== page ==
How are frogs born?

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Amphibians are animals that have the ability to live in their first life cycle in the aquatic environment, to later finish developing and living in the terrestrial environment, although many generally remain related to humid spaces. Frogs are within this group and taxonomically belong to the class Amphibia, order Anura, considering the vertebrates that possess the greatest diversity of reproductive strategies on Earth, aspect that is linked to processes of natural and sexual selection.

These various forms of reproduction are related to the combination of morphological, physiological and behavioral traits that are expressed in the anurans and that produce reproductive success in this group. In Animal Expert we want to offer you in this opportunity information about how frogs are born, so we present you this interesting article.

You may also be interested in: The reproduction of frogs Index
  1. How do frogs reproduce?
  2. Life cycle of frogs
  3. Egg development and birth of frogs

How do frogs reproduce?

Anurans possess a varied reproductive differentiation, which depends on the place where oviposition occurs, the type of larval development and also the type of parental care.

Frogs are oviparous animals that generally have external fertilization, but various studies have shown some cases with internal fertilization, such as the species Ascaphus truei (frog with tail) and Ascaphus montanus. In addition, viviparous species have also been identified, such as the Nectophry occidentalis, which is endemic to West Africa. On the other hand, it has been reported that there are more than 30 reproductive modes in this group, considering the environment where oviposition occurs. In this sense, they can be exclusively aquatic or terrestrial, but there are also some species with intermediate modes of reproduction.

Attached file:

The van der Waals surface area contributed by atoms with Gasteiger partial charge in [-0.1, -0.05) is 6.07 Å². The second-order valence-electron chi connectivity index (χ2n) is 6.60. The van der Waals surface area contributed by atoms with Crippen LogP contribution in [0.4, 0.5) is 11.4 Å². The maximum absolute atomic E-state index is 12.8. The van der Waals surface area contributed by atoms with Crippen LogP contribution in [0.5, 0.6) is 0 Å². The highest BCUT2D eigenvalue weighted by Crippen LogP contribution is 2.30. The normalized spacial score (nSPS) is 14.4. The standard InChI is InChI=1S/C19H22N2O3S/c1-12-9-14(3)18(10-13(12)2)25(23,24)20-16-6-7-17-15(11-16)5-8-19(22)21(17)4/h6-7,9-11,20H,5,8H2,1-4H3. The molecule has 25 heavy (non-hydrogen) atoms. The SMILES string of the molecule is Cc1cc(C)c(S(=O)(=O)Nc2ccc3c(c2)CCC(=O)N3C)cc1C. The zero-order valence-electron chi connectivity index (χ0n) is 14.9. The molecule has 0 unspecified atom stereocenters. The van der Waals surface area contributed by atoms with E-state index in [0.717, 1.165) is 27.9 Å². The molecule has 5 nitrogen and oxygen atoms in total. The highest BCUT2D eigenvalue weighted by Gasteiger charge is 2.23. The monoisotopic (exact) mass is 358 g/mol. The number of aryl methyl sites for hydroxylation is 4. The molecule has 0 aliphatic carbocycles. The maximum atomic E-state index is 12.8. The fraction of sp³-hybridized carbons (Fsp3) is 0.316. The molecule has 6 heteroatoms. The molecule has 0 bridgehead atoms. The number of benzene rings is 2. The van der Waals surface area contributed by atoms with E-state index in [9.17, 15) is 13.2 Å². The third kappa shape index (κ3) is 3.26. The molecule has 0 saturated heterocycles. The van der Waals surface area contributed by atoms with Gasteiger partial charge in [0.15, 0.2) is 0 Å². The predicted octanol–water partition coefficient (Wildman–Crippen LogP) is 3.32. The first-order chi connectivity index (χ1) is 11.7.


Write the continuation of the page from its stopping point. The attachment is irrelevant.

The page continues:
For the reproduction of these animals to occur, the male can make sounds in order to attract the female, and when he is ready, he approaches the male so that the amplexus, which is the positioning of the male on the female to fertilize the eggs. Now, it is common that during the process more than one male can participate to try to fertilize the eggs deposited by the female. Also, if there are few females in the area, the males can be active seekers of them..

External reproduction in frogs

When the reproduction is external, the male is positioned on the female (amplexus), this releases the oocytes, the male the sperm and then fertilization occurs. Between the different types of oviposition that have been identified, we can generally mention the following:

  • Aquatic oviposition, including various ways of laying eggs.
  • Ovoposition in foam nests on water.
  • Arboreal oviposition.
  • Terrestrial oviposition, where different ways of larval development can occur.

Stages of the reproductive cycle of frogs

In general, the reproductive cycle of frogs is made up of the next stages:

  • Oogenesis.
  • Spermatogenesis.
  • Cell maturation.
  • Vitellogenesis.
  • Courtship.
  • Fertilization.

The whole process is regulated hormonally and by environmental conditions. For more information, see this other AnimalWised article on The reproduction of frogs..

Life cycle of frogs

Once fertilization occurs, the life cycle of frogs begins, and in amphibians this is called complex or biphasic life cycle, because these individuals present different morphological and ecological characteristics before and after metamorphosis occurs. The phases or moments of the life cycle of frogs is made up of the following stages:


Starts once fertilization occurs and ends with the hatching of the egg, from which an individual emerges in a larval state. In embryogenesis, a first phase of repeated cell divisions that are called segmentation occurs, then the egg becomes a hollow mass of cells known as blastula, to give way to gastrulation, in which germ layers are formed so that later, cell differentiation can occur, which leads to the generation of an embryo that will have tissue and organ formation. This phase is determined by temperature. We will talk more about this phase in the next section.

Larval stage

Here the metamorphosis begins, and in this stage the growth, formation, transformation and integration of organs and tissues occurs, resulting in a drastic body transformation. From the beginning the head, body and tail of the larva are distinguished. They have a mouth provided with jaws that allow it to start feeding on vegetation, and behind the mouth there is an adhesive disk that provides it with the ability to attach itself to different places. It also has thickening on the sides of the head, which will later become gills..